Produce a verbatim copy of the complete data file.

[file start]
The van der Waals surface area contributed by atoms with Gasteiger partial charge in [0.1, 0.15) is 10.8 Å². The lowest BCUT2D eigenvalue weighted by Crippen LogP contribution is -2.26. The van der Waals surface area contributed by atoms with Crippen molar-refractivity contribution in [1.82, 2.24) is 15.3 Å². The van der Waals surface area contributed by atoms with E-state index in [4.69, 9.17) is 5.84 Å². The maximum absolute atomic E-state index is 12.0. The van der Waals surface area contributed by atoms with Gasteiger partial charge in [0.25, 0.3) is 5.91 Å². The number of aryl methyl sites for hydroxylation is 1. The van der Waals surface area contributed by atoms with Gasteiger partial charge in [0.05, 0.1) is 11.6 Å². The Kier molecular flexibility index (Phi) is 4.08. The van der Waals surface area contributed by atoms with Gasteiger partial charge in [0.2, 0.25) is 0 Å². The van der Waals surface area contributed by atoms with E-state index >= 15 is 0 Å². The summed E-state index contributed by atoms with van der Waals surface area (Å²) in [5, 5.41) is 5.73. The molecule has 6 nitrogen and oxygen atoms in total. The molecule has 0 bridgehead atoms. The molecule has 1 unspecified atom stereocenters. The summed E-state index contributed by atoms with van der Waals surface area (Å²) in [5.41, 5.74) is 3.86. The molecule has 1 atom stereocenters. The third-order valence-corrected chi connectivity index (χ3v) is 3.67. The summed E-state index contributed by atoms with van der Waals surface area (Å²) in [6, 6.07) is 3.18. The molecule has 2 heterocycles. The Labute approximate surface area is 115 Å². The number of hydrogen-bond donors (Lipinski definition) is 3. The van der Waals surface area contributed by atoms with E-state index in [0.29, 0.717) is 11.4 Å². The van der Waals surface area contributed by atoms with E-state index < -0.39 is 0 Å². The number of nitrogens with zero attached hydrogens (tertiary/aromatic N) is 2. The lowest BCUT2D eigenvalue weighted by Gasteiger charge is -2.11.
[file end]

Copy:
The van der Waals surface area contributed by atoms with Gasteiger partial charge in [0.1, 0.15) is 10.8 Å². The lowest BCUT2D eigenvalue weighted by Crippen LogP contribution is -2.26. The van der Waals surface area contributed by atoms with Crippen molar-refractivity contribution in [1.82, 2.24) is 15.3 Å². The van der Waals surface area contributed by atoms with E-state index in [4.69, 9.17) is 5.84 Å². The maximum absolute atomic E-state index is 12.0. The van der Waals surface area contributed by atoms with Gasteiger partial charge in [0.25, 0.3) is 5.91 Å². The number of aryl methyl sites for hydroxylation is 1. The van der Waals surface area contributed by atoms with Gasteiger partial charge in [0.05, 0.1) is 11.6 Å². The Kier molecular flexibility index (Phi) is 4.08. The van der Waals surface area contributed by atoms with Gasteiger partial charge in [0.2, 0.25) is 0 Å². The van der Waals surface area contributed by atoms with E-state index >= 15 is 0 Å². The summed E-state index contributed by atoms with van der Waals surface area (Å²) in [5, 5.41) is 5.73. The molecule has 6 nitrogen and oxygen atoms in total. The molecule has 0 bridgehead atoms. The molecule has 1 unspecified atom stereocenters. The summed E-state index contributed by atoms with van der Waals surface area (Å²) in [5.41, 5.74) is 3.86. The molecule has 1 atom stereocenters. The third-order valence-corrected chi connectivity index (χ3v) is 3.67. The summed E-state index contributed by atoms with van der Waals surface area (Å²) in [6, 6.07) is 3.18. The molecule has 2 heterocycles. The Labute approximate surface area is 115 Å². The number of hydrogen-bond donors (Lipinski definition) is 3. The van der Waals surface area contributed by atoms with E-state index in [0.29, 0.717) is 11.4 Å². The van der Waals surface area contributed by atoms with E-state index < -0.39 is 0 Å². The number of nitrogens with zero attached hydrogens (tertiary/aromatic N) is 2. The lowest BCUT2D eigenvalue weighted by Gasteiger charge is -2.11.